Meanwhile, Opie recently has taken an interest in Jo's baby dolls. He's far more likely to change Bitty Baby's clothes than his sister is, or to give a dolly a bottle or feed her with a tiny plastic spoon. Then again, he also likes to play Dolly Death Drop. He perches an unsuspecting baby on the top of our puppet theater (photo here) and then cackles with glee as he makes her plunge to the floor below.

That certainly wasn't the intended purpose of the theater, or the dolls. But I'll give him points for creativity--and remember that it's my privilege, and my responsibility, to raise both my boy and girl to know that there's no such thing as women's work, or men's. There's just work, and we should all pitch in and do it together.

Wednesday, December 27, 2006

What I learned on my Christmas vacation

I might actually be able to live on a vegan diet--if christmas cookies were allowed, and if I had full-time kitchen help.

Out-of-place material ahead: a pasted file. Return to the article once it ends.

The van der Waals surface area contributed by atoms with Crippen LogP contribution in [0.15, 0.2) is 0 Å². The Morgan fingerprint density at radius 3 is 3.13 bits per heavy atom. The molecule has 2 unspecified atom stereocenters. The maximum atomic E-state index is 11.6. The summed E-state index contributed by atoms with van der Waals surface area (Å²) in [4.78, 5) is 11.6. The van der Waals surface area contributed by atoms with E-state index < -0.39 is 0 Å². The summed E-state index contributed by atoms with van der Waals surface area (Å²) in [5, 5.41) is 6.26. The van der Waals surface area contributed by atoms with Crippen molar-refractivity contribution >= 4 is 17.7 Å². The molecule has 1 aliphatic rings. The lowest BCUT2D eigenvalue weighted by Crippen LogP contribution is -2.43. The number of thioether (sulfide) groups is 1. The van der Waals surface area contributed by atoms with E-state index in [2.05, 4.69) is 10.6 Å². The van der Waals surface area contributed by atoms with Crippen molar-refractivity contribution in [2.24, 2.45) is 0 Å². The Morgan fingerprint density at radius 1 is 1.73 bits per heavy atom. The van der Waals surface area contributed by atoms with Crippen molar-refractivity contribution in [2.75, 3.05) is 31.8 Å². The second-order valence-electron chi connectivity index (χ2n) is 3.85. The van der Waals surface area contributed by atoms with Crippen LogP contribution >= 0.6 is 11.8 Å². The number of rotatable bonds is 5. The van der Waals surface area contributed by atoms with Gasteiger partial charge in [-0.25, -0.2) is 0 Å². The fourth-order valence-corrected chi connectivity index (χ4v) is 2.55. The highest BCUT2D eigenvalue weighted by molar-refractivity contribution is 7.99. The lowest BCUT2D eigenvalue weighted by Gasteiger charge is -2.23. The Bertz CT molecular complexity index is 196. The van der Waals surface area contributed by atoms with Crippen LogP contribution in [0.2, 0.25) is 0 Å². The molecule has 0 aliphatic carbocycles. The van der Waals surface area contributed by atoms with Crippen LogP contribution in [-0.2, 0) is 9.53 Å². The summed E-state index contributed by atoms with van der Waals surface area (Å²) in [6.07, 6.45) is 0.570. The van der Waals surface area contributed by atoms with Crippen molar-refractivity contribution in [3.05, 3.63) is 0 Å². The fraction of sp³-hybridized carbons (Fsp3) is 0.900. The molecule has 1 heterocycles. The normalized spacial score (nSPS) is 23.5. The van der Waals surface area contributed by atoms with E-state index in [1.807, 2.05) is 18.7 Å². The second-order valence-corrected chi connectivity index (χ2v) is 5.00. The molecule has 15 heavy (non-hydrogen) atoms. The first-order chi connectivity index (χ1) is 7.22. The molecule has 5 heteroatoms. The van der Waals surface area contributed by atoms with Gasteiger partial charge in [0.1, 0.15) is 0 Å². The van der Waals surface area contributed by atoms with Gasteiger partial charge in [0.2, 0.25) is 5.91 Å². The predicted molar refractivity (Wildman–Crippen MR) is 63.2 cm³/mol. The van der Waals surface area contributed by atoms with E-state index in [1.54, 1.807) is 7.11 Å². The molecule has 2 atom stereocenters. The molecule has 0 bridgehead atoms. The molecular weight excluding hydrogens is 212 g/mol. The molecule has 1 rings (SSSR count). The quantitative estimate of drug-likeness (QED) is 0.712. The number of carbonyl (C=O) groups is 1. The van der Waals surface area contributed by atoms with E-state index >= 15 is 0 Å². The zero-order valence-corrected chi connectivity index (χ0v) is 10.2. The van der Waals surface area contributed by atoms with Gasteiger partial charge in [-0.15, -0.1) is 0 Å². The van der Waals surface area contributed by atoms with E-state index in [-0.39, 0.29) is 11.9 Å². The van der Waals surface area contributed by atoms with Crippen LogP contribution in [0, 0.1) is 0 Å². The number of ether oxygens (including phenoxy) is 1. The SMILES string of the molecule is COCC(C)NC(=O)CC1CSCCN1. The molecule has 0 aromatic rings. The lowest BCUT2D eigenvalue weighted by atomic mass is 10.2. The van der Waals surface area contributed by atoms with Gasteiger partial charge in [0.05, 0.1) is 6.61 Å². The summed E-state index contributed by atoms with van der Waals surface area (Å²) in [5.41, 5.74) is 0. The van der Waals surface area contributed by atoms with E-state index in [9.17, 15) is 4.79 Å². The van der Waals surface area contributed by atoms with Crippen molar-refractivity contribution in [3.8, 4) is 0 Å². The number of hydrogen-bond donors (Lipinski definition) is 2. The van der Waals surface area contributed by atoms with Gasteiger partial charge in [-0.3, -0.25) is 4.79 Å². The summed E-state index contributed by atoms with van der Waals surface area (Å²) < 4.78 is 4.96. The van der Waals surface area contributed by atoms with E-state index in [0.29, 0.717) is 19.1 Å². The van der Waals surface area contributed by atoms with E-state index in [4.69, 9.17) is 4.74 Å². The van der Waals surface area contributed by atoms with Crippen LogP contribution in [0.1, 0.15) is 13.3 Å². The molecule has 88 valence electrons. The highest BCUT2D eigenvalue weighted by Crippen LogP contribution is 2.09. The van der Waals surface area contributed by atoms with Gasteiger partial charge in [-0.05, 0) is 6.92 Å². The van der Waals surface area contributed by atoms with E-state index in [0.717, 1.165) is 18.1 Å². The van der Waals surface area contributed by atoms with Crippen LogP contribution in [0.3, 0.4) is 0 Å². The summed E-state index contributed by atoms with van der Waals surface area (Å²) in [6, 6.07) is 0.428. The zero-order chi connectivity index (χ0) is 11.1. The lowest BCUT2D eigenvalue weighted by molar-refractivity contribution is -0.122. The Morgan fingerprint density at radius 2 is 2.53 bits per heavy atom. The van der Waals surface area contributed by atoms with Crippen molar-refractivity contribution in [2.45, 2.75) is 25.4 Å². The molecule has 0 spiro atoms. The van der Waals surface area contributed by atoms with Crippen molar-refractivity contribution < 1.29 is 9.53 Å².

An adult's gift can be more annoying than a child's, if your husband receives a didgeridoo.

My brother and sister are the only people who can consistently make me laugh until I cry. This weekend we revisited past favorite tunes such as the Music Facts Rap ("Bach was born in Eisenach/In sixteen eighty-five ... Ludwig/Beethoven/born in Bonn/had the crazy middle/name of 'von'"), an allegedly Pennsylvania Dutch song called Vas Ist Das ("Vas ist das, mein son, vas ist das vas ist das? Das is mein hat-racker my father dear...") and our elementary school song. We even had a special song just for grades K-2: "We are the primary division/The primary division/We are the primary division/We work and work and work/And then we play." Catchy!

When it comes to adult:kid ratios, 7:2 beats 1:2 or 2:2 any day of the week.

A toddler who is so excited by his bounty of trucks and plastic fruits and vegetables that he refuses to eat all day ... will not sleep all night.

I'm still working on catching up with all of you. Hope everything is merry and happy where you are.

Tuesday, December 19, 2006

The poor man can't get a moment's peace

He's making a list and checking it twice By popular demand (OK, by one person's demand), I give you: the family heirloom Santa in the Outhouse.